ECP stands for B3LYP/SBKJC VDZ.

Table 6: Correlation of other methods of computation with the MP2/acc
in computing energy, HOMO, LUMO, and isotropic and anisotropic
shielding.

            MP2/DGDZVP    MP2/SBKJC VDZ    PBE/DGDZVP    PBE/SBKJC VDZ

Energy         1.00            1.00           1.00            1.00
HOMO           1.00            1.00           0.99            0.99
LUMO           1.00            1.00           1.00            0.99
Ru-Iso         0.74            0.83           -0.09          -0.11
Ru-Aniso       0.95            0.97           0.51            0.50
X-Iso          0.98            0.98           0.67           -0.51
X-Aniso        0.99            0.98           -0.35           0.33

            B3LYP/DGDZVP    B3LYP/SBKJC VDZ

Energy          1.00              1.00
HOMO            0.99              0.99
LUMO            1.00              1.00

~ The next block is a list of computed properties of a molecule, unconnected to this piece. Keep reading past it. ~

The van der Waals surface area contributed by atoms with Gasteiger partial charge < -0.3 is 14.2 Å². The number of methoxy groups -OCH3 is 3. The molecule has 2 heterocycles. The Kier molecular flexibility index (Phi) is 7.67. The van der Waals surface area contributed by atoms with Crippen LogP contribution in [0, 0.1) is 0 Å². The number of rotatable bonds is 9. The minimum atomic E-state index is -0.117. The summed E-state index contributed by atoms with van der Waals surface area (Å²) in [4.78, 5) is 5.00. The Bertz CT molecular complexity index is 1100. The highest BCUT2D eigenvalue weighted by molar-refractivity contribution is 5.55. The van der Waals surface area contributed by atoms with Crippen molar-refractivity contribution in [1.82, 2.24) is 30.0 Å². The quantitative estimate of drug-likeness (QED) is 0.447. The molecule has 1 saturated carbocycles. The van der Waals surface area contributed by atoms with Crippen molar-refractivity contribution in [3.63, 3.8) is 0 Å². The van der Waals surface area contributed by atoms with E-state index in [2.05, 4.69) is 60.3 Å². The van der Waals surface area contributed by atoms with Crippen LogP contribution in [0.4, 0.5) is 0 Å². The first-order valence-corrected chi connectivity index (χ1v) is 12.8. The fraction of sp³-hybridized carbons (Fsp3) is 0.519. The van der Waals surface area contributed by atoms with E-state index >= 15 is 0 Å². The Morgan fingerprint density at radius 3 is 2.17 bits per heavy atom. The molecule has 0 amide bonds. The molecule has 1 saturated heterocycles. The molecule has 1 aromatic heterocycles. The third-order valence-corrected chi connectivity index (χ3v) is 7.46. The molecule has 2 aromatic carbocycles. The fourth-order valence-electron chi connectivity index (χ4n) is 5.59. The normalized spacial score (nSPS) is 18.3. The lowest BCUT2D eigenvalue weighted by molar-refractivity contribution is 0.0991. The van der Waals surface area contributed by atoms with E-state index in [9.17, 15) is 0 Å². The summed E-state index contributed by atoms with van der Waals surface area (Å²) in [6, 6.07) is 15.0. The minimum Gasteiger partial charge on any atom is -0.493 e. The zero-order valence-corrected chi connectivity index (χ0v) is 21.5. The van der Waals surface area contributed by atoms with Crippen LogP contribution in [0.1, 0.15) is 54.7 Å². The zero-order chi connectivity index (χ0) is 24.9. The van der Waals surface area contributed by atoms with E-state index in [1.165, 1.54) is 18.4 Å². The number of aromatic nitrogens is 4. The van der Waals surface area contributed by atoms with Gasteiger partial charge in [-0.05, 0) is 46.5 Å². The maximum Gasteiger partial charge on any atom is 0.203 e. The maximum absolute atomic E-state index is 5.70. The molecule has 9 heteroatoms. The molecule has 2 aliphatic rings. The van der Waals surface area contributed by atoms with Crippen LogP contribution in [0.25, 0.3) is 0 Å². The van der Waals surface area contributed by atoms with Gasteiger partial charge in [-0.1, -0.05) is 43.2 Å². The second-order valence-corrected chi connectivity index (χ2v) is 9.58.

Ru-Iso          0.91              0.94
Ru-Aniso        0.84              0.82
X-Iso           -0.16            -0.12
X-Aniso         0.71              0.73

Table 7: J-coupling of the Ru-L bonds at different level of
computational methods.

         PBE/DGDZVP     PBE/SBKJC VDZ   B3LYP/DGDZVP    B3LYP/SBKJC VDZ

Ru-C    -1.85E + 001     1.14E + 000    -2.68E + 000      1.36E + 000
Ru-N    -1.46E + 001     7.53E - 001     6.56E + 001      6.07E + 000
Ru-O     2.45E + 001    -9.80E - 001     2.49E + 001     -1.17E + 000
Ru-Cl    4.72E + 001     5.63E + 000     4.76E + 001      5.90E + 000
Ru-P    -6.51E + 001    -3.14E - 001    -7.14E + 001     -5.00E - 001
Ru-S    -7.52E - 001     1.06E + 000     4.69E - 001      1.35E + 000